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Rookie Wide Receivers
David Dorey
July 3, 2008
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This was the worse year for rookie wideouts in the last 18 years if the draft means anything. For the first time since 1991, no wide receivers were drafted in the first round this year though the second round came alive with ten wideouts taken. But for a position that has been notorious for slow starting rookies, the draft class this year holds almost no hype and yet still a bit of promise. The 2008 prospects for this class may not appear sterling, but the long-term outlook - as always - could produce several nice fantasy studs eventually.

Donnie Avery, St. Louis Rams (2.02)

Avery was a big surprise at the draft when the Rams selected him at the 2.02 as the first wideout drafted this year. It wasn't’t a bad pick per se, just well in advance of what most scouts and teams had expected for the Houston product. He was very productive in the spread offense in college but won’t be playing in the same scheme this year. He is considered fast but disappointed when he only ran a 4.40/40 at the NFL combine. HC Scott Linehan loves Avery’s potential after the catch and was a major reason why Avery was drafted. Avery is 5'11" and only 186 pounds which leaves him slightly undersized against the standard but still big enough to be an every down receiver.

Fantasy Outlook:
Much as many would like to see, Avery's prospects for this year are very low. The Rams are installing a new offense this year under offensive coordinator Al Saunders which should closely align with those he directed in Washington and Kansas City. You know, the ones that never really had fantasy wideouts of much significance. Torry Holt is still there for at least two more years and will command the lion's share of catches and Drew Bennett takes over for Isaac Bruce. Avery could get some work in the slot this year but he'll not have much reliable fantasy value at all this season. In future years, he may beat out Bennett but not likely Holt. If all goes well for Avery, he'll take over if Holt leaves in a few years. For being the first wideout drafted, he did not fall into a very promising situation.

Devin Thomas, Washington Redskins (2.03)

At 6’2” and 218 pounds, Thomas has prototypical size for a #1 wideout and has great natural receiving skills. He ran a 4.40/40 at the combine and is considered at his best once he has the ball in his hands. He could end up a bargain for the Redskins who used their 2.03 on the wideout most commonly considered #1 in April and who had first round grades by most. The Michigan State star only had one truly big season in college but in 2007 set a school record with 79 catches for 1260 yards and eight touchdowns. He also served as a kickoff returner as well.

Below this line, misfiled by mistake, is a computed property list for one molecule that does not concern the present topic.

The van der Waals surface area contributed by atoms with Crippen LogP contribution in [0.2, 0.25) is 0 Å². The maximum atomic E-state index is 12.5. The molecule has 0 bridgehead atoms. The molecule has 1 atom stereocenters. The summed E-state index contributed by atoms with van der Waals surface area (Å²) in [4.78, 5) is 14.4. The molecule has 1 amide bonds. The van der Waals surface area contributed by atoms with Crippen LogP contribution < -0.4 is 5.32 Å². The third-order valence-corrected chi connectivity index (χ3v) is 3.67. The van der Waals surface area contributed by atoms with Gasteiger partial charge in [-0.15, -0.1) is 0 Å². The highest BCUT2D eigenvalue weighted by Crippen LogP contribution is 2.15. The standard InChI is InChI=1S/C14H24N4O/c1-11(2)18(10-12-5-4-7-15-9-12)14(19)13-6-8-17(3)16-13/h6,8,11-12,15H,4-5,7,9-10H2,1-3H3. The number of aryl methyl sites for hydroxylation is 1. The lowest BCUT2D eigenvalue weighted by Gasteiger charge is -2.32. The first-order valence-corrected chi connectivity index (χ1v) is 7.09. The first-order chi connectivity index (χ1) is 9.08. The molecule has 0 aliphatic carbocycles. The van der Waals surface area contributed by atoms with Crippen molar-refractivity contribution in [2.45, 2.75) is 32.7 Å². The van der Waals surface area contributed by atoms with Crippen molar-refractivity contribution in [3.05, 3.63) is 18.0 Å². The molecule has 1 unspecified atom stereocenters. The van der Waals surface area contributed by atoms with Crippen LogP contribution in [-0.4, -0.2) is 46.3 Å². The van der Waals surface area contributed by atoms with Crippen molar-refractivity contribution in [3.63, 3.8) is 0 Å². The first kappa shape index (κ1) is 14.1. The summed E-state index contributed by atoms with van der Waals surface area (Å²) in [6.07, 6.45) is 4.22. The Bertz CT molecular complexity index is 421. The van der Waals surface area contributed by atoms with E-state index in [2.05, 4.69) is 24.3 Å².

Fantasy Outlook:
Unlike Avery, Thomas lands in a very nice situation at least potentially. The Redskins have spent several seasons pretending that Santana Moss and Antwaan Randle El are anything more than slot receivers and the new offense being installed by HC Jim Zorn and OC Sherman Smith will want to use the wide receivers in traditional ways. That means the door is definitely open for Thomas to step up and claim the starting flanker since Randle El will return to the slot. Malcolm Kelly is giving Thomas a run for his money in camp though and until training camp is over, the winner will not be known. Both Thomas and Kelly will get playing time this year and have at least marginal fantasy value. In a dynasty league, both will have value since they could become the starters in 2009.

Malcolm Kelly, Washington Redskins (2.20)

The Redskins doubled up in the second round by taking Kelly only 17 picks after Devin Thomas. While he was the 8th wideout drafted in April, he was considered by many scouts to be a probable first rounder and second to only Devin Thomas. If only in the eyes of most NFL scouts, the Redskins scored quite the coup in grabbing both Devin Thomas and Kelly. At 6’4” and 219 pounds, Kelly has the size and hands of a prototypical NFL wideout. He was the fastest receiver in Oklahoma history to a 1000 yard season but his numbers fell off later in his final college season. He did not work out at the combine and instead was available at the OU Pro Day. That was the start of his problems as he showed up overweight at 227 pounds and only ran a 4.6/40 on Astroturf which should be a faster track than real grass or FieldTurf. He also hails from Oklahoma that does not have a very good record with producing NFL quality wide receivers.

Fantasy Outlook: